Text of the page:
I like to think of grain marketing as a game played with two halves. The first half is pre-harvest marketing, or pricing actions taken before you harvest the crop. The second half occurs after harvest and involves a question, “To store, or not to store?”
July makes the corn crop. In 2003, despite a dry August and September, a corn crop with great potential still ended up good. August makes the soybean crop and, in the same year, a soybean crop with equally great potential at the end of July produced the worst yield in ten years. Does this sound familiar? While I don’t believe the dryness in 2013 has been as extreme, in terms of the timing and trend in crop conditions, it’s 2003 all over again.
The game has changed. After months of fighting for a dominant position, market bears took control of the corn market in July. Now harvest looms, and you need a game plan to deal with lower prices. How should you price new-crop corn and soybeans? Let’s look at carrying charges, basis and seasonal price patterns after harvest.
CSD columnist Ed Usset, University of Minnesota, spoke to farmers at Commodity Classic on March 2. His topic: post-harvest marketing for corn and soybeans. Usset used fictional characters to show different marketing styles and the results from those styles, whether you sell the carry, have no storage, etc. He also talked about sizing up the market. His biggest reminder to attendees, and all crop marketers: Forget last year!
CSD columnist Ed Usset, University of Minnesota, spoke to farmers at Commodity Classic on March 2. His topic: post-harvest marketing. Usset used fictional characters to show different marketing styles and the results from those styles, whether you sell the carry, have no storage, etc.
CSD columnist Ed Usset, University of Minnesota, spoke to farmers at Commodity Classic on March 2. His topic: post-harvest marketing. Usset used fictional characters to show different marketing styles and farming types. He also went over carrying charges and what those mean for different marketing styles.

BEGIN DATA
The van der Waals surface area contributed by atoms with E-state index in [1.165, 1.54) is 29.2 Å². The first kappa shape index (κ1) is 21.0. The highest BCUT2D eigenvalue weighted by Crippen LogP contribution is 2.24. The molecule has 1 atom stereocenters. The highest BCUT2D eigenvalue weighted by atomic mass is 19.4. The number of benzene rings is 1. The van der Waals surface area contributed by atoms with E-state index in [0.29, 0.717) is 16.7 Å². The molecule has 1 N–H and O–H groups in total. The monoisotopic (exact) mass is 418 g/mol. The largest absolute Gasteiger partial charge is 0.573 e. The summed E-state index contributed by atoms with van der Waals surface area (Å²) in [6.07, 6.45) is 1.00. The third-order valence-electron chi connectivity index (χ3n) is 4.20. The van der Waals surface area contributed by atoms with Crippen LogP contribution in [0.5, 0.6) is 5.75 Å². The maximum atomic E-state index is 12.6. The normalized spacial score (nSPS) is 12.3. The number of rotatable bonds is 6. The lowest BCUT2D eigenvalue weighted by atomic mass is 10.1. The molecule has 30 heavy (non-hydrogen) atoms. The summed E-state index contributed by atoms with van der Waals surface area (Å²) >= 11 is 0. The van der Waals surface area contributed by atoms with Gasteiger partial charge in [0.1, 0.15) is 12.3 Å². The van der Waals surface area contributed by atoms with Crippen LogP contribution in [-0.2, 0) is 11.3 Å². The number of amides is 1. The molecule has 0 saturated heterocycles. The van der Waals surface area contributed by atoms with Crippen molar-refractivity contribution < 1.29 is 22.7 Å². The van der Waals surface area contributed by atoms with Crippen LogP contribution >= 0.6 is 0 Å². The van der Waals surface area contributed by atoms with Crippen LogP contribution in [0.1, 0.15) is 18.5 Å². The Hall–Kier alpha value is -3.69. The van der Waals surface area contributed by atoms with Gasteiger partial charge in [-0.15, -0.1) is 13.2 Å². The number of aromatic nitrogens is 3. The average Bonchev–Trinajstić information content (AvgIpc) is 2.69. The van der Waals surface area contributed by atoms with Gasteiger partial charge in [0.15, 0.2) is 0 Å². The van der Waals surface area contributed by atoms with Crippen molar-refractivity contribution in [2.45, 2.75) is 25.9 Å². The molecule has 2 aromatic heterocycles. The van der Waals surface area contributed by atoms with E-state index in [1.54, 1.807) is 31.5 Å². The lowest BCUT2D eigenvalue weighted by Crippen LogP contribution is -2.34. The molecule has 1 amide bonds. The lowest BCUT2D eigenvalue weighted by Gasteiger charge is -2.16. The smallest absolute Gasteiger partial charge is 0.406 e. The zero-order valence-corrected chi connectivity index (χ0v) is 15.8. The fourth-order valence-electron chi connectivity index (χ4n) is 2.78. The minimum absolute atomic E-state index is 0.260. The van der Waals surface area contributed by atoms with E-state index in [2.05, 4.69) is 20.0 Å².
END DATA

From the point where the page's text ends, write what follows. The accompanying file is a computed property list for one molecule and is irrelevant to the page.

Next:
Old-crop grain prices have tread water for months. Many traders believe that a market that cannot establish a clear uptrend is a market poised for a setback. I don’t agree. Old-crop corn and soybeans prices will hold steady and trade higher in the next few months. I read the same bearish news that you do. Let’s walk through the problems.
Talk of the fiscal cliff wore me down. It reminded me of the buzz surrounding Y2K at the new millennium. What happened on January 1, 2000? The sun rose in the East and I had a cup of coffee. Life as we know it continued to march forward. I expected the same from a fiscal cliff.
Every new year is an opportunity to wipe the slate clean and look to the future with a fresh eye. Higher and higher land prices indicate that grain production has been a good way to earn a living over the past few years. But as I look forward I have questions.
With a nod to jolly St. Nick, I’m going to double-check my own naughty and nice list from another incredible year in the world of corn and soybeans. In January, I wrote of worry (naughty) and opportunity (nice). Naughty was a market searching for direction in a world with some enormous economic problems. Nice was new-crop grain prices above production costs. Sound familiar? With a new year just weeks away, the same worries and opportunities remain on my list.
USDA reports confirm a poor corn crop. Relative to trend-line yield expectations, I consider 2012 one of the five worst years in the last century. We started the current crop year with the lowest corn supply in a decade. On the demand side, something has to give, and the pace of exports has plummeted. But feed and ethanol demand is surprisingly resilient. The net result is a projection for even tighter ending corn stocks by next summer.
What type of market are we facing? Is the main feature of this market the butt-kicking drought that started the current crop year, or is it the tight stocks that will end it? The answer might help me do a better job in pricing.
Harsh droughts are not fun. And, relative to expected yields, the 2012 corn crop will go down in history as one of the five worst in the last 100 years. Drought-damaged crops and early harvests go hand in hand. Maybe this is for the better – finish harvest quickly and put this year of disappointment in the rearview mirror.
This year has all the signs of producing a corn crop that could fall short of trend-line yields by 20% or more. I call this a butt-kicking drought.
Our last butt-kicking drought occurred in 1988. Yields were about 25% below trend. The drought of 1983 was nearly as severe. Beyond these years, we have to go back to the Dust Bowl. In 1934 and 1936, corn yields fell 30% short of trend.